Classics Monthly - - Interchangeable parts -

Lo­tus is one of the ac­knowl­edged masters of sus­pen­sion de­sign – its sports cars are fa­mous for com­bin­ing su­perb road­hold­ing, han­dling and feedback with a supple and com­pli­ant ride. In fact the firm’s real bread­win­ner has never been its cars but other man­u­fac­tur­ers beat­ing a path to Hethel to em­ploy Lo­tus to fine-tune their own work. And the sem­i­nal Lo­tus Elan of the 1960s shows Lo­tus’ skills at their very best. This was a sports car built on the same prin­ci­ples as a Lo­tus For­mula One car, over­seen by Colin Chap­man him­self, who made such a con­tri­bu­tion to sus­pen­sion de­sign that he has an en­tire mode of spring­ing named af­ter him, the Chap­man Strut. So what does the Elan use as the ba­sis for its sus­pen­sion? The hum­ble Tri­umph Her­ald, beloved of driv­ing schools and maiden aunts.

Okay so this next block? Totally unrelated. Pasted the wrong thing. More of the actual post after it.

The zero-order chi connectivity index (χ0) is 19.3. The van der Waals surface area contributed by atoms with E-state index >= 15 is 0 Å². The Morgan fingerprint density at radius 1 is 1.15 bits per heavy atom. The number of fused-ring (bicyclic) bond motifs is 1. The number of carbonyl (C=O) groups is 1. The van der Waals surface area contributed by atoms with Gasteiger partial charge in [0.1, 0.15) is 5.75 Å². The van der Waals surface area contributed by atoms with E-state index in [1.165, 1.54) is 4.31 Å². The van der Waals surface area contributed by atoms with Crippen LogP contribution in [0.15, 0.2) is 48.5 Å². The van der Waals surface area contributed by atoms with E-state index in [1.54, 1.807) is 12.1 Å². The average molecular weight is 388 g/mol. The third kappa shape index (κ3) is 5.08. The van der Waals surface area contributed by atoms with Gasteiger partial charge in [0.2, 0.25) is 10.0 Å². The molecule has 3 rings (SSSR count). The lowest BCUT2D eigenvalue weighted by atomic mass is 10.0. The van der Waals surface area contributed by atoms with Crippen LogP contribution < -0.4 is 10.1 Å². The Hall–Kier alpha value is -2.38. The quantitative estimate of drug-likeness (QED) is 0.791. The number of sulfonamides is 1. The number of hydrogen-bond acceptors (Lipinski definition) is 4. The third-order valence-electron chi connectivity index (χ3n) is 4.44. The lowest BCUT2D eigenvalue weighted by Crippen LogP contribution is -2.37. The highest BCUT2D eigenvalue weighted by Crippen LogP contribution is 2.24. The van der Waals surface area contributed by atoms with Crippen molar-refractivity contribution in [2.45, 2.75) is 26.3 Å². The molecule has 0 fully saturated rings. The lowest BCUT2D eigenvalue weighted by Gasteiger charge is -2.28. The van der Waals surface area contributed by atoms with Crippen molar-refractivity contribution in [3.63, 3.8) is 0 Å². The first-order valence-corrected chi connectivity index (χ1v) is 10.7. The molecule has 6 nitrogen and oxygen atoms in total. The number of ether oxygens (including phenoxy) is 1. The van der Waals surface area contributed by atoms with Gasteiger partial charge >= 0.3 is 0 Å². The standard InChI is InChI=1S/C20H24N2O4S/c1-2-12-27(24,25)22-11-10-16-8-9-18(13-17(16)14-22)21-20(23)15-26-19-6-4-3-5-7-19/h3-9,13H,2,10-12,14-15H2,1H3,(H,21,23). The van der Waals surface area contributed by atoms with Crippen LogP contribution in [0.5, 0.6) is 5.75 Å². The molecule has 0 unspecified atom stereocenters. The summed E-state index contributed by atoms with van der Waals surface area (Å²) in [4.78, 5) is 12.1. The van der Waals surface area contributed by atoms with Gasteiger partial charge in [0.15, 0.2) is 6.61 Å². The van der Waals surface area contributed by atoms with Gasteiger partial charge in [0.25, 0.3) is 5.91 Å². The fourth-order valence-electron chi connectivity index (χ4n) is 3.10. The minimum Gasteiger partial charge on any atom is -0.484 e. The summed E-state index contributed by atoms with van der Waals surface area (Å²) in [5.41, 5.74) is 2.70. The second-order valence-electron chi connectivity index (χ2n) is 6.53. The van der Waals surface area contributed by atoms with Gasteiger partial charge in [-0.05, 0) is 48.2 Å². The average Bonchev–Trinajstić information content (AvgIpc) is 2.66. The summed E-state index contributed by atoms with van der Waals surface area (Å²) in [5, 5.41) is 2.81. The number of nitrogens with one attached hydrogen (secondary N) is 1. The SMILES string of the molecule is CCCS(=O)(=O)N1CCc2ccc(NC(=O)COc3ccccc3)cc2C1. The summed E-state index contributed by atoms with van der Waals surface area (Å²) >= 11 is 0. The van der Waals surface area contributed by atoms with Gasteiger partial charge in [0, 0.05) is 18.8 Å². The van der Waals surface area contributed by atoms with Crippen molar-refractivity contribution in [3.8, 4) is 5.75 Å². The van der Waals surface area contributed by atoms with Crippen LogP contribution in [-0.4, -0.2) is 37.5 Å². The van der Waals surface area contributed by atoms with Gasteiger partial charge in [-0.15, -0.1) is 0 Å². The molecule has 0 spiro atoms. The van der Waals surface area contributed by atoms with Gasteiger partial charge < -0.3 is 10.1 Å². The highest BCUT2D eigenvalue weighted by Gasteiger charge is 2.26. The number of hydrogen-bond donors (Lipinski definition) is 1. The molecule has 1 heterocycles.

That is, of course, be­ing a lit­tle un­fair on the Tri­umph, which boasted front sus­pen­sion fea­tur­ing com­pact coil springs and dou­ble wish­bones that were very ad­vanced for their time. In the event the Lo­tus only di­rectly used the Tri­umph’s up­rights be­tween mod­i­fied wish­bones, as well as the steer­ing rack and many of the steer­ing parts such as ball joints. Early Elans with bolt-on wheels use Her­ald up­rights and later ones (and Elan+2s) with knock-off wheels use the ones from the Vitesse and GT6. It’s pos­si­ble to source sev­eral Tri­umph up­rights for the price of one gen­uine Lo­tus one. The Tri­umph Her­ald’s ball joints were still do­ing ser­vice on the last of the Lo­tus Es­prit V8s in 2004!

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